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Kings, Lords and Men in Scotland and Britain, 1300–1625Essays in Honour of Jenny Wormald$
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Steve Boardman

Print publication date: 2014

Print ISBN-13: 9780748691500

Published to Edinburgh Scholarship Online: September 2015

DOI: 10.3366/edinburgh/9780748691500.001.0001

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‘Scotland will be the Ending of all Empires’: Mr Thomas Murray and King James VI and I

‘Scotland will be the Ending of all Empires’: Mr Thomas Murray and King James VI and I

Chapter:
(p.320) Chapter 15 ‘Scotland will be the Ending of all Empires’: Mr Thomas Murray and King James VI and I
Source:
Kings, Lords and Men in Scotland and Britain, 1300–1625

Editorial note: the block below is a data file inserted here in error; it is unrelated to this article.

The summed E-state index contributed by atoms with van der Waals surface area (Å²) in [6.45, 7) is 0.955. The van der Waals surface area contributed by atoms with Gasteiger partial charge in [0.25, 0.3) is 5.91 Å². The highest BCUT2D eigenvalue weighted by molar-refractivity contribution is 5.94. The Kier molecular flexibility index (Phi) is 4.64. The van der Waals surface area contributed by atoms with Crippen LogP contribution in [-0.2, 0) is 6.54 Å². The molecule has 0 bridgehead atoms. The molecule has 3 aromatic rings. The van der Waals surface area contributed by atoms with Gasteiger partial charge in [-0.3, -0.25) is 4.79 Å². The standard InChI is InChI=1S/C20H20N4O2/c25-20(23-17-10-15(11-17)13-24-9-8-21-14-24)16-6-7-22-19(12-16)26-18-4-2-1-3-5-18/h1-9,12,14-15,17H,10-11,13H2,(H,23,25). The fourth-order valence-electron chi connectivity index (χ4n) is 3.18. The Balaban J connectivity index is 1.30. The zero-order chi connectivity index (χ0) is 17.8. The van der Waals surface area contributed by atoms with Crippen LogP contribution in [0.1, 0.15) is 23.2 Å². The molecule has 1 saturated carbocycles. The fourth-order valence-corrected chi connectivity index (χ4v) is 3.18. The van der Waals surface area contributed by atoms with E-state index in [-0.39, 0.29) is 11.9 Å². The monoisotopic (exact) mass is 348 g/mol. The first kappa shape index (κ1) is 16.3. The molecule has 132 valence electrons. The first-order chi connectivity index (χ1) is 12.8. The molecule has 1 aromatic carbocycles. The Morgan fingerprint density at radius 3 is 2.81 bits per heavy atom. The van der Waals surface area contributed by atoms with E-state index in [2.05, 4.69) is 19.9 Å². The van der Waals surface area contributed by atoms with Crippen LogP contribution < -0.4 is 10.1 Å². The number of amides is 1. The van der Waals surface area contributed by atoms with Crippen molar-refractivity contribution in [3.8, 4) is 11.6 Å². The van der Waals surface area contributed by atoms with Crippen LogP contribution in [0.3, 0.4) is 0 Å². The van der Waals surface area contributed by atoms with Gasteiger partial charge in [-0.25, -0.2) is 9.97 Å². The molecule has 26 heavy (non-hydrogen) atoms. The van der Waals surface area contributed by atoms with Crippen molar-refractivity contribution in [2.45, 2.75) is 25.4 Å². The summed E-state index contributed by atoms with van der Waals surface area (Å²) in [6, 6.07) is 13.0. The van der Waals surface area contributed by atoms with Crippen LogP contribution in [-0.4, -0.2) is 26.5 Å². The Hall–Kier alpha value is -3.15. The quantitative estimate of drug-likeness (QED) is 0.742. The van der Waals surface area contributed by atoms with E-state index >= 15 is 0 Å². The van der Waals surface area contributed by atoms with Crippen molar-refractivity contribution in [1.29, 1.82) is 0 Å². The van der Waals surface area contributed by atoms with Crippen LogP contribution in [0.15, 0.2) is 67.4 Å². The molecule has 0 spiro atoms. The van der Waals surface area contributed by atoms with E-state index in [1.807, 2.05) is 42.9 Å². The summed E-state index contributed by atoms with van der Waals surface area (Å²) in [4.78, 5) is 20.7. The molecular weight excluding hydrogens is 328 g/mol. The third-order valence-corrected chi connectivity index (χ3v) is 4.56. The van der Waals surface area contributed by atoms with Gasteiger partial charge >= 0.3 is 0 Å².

Author(s):

Jamie Reid-Baxter

Publisher:
Edinburgh University Press
DOI:10.3366/edinburgh/9780748691500.003.0016

Thomas Murray, a convinced presbyterian who was nonetheless tutor and then secretary to Prince Charles, and died as provost of Eton, has been little explored by historians or literary scholars. This chapter argues that as a Scot at the heart of the royal establishment, and translator into Latin of King James’s Lepanto, Murray deserves greater consideration. The chapter reviews Murray’s surviving poetry (in Latin), only part of which ever saw publication, and in particular, considers the never-before discussed manuscript paraphrase of the Lamentations held in the National Library of Scotland. It is argued that this work dates from 1587-88 and enunciates a militantly protestant rôle for James VI on the world-stage, something which can be paralleled not only in the writings of Andrew Melville and John Malcolm, but indeed those of James VI himself before he restyled himself as rex pacificus.

Keywords:   poetry, education, Reformation, James VI

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